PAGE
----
The Stigma of Sweating | Think Group Health

I came across this video the other day that in three minutes gives you the low down on a complaint up to 3% of the population are plagued with- hyperhidrosis, otherwise known as excessive sweating. Sweating on the palms, underarms, feet, scalp, chest, crotch, back… almost anywhere. While some causes can be easily identified, such as excessive alcohol, caffeine, spicy foods, and some medical conditions, for many people it’s a burden they carry with no heritage or clear cause. The video explains very well the causes and the treatments available for excessive sweating, but I wanted to look at the stigma, and how society treats this condition.

In olden times, sweating, and the accumulation of resultant body oils on the skin was seen as healthy. Yes, it may have stank a bit, but it created a coating on the skin which was semi-waterproof, was resistant to lice, and gave a degree of insulation against the cold. People only bathed if they had to ford a river, or occasionally, perhaps three or four times a year, just because the lack of cleanliness led to itches, sores and an overwhelmingly unpleasant smell.

In later times, men and women attempted to disguise the odours and sheen of sweat by applying powders and scents. But there was still nothing that could be remotely described as an antiperspirant or deodorant. As we moved into the Twentieth century, bathing and the use of soaps became more prevalent, although many homes only had a kitchen sink to wash in (and an outside toilet). After the Second World War, with the advent of radio and television, advertising became powerful, and a whole generation in the sixties and seventies were constantly lectured about how to avoid what was termed “B.O”- body odour. This was the birth of the Mum Rollette roll-on deodorant, under arm sprays, the Sure “tick” effect showing which people had used the product, plus all manner of other products for us to spend our growing disposable income on.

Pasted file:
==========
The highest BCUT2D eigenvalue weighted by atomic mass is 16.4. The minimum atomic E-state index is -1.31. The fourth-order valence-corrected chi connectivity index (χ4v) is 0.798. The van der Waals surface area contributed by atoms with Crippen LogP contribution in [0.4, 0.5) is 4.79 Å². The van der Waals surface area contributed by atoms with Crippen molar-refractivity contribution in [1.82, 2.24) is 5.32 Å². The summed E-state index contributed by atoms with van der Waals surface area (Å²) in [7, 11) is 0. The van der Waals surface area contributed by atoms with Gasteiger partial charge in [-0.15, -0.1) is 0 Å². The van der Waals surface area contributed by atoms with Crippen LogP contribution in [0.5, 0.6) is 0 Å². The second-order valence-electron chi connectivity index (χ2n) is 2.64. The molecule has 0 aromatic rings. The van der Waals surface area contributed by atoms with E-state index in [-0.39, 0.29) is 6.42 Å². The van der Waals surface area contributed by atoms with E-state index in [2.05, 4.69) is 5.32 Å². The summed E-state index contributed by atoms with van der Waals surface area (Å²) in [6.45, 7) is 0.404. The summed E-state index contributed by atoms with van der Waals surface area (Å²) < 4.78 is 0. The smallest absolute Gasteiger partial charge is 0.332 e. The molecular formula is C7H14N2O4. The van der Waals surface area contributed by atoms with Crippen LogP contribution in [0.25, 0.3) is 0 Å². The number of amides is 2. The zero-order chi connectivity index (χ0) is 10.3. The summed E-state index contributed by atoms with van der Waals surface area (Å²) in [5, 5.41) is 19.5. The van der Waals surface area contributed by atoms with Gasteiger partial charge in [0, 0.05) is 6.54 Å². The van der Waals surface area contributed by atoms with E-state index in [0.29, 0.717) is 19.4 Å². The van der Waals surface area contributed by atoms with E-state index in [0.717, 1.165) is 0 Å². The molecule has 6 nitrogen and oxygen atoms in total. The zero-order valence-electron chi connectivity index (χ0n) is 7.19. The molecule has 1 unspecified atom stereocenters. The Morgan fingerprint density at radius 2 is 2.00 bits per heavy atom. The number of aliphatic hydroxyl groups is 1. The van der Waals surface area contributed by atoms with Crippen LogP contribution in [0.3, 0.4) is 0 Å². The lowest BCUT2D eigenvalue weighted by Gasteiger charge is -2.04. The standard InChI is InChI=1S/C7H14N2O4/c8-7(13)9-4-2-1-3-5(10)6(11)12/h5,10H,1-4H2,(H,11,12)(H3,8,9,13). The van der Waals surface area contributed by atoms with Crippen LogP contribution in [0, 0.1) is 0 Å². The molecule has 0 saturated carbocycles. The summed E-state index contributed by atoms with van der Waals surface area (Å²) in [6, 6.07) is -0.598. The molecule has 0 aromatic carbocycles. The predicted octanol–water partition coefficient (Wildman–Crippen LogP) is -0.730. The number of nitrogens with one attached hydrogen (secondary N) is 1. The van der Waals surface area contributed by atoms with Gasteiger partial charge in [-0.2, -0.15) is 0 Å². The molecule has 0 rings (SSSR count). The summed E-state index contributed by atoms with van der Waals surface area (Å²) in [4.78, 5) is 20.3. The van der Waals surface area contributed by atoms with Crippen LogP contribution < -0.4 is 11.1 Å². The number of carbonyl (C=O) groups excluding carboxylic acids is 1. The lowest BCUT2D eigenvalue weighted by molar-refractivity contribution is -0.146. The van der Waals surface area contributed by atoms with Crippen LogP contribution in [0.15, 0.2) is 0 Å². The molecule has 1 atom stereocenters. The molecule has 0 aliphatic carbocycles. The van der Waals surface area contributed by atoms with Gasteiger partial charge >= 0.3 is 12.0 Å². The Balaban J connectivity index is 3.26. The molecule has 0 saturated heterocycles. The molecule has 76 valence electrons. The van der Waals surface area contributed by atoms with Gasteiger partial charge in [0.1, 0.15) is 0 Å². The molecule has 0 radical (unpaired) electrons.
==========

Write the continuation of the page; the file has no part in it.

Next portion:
People who were smelly, or had visible underarm staining of their shirts or blouses became the subject of derision or disgust. A female member of Parliament, Rosie Barnes, for the constituency of Greenwich in London, is still most well-known for her double-armed victory waves to her supporters.. revealing two large darker patches under her arms.

In the fifties and beyond Lie Detectors were used, particularly in the United States to see if people were lying. These monitored heart rate, breathing and sweat secretion while a series of questions were asked. Woe betide those who suffered from excessive sweating. They were clearly out and out liars. Take them down!

Many criminals were portrayed on television and in films as slimy, sweaty individuals, n’er-do-wells out to con and rob you. Even in these enlightened times, noses will wrinkle and lip edges will down turn if one smells someone with body odour, or sees someone not in the gym who is sweating profusely on brow or through their clothes. Just stop and consider. They may have Hyperhidrosis. Don’t condemn them in your mind out of hand- they may be struggling to combat a condition that is no fault of their own. Me? I’m afraid I’ve had four pints of lager, a prawn vindaloo and three cups of full strength coffee to finish. Is it any wonder I am sweating?!!

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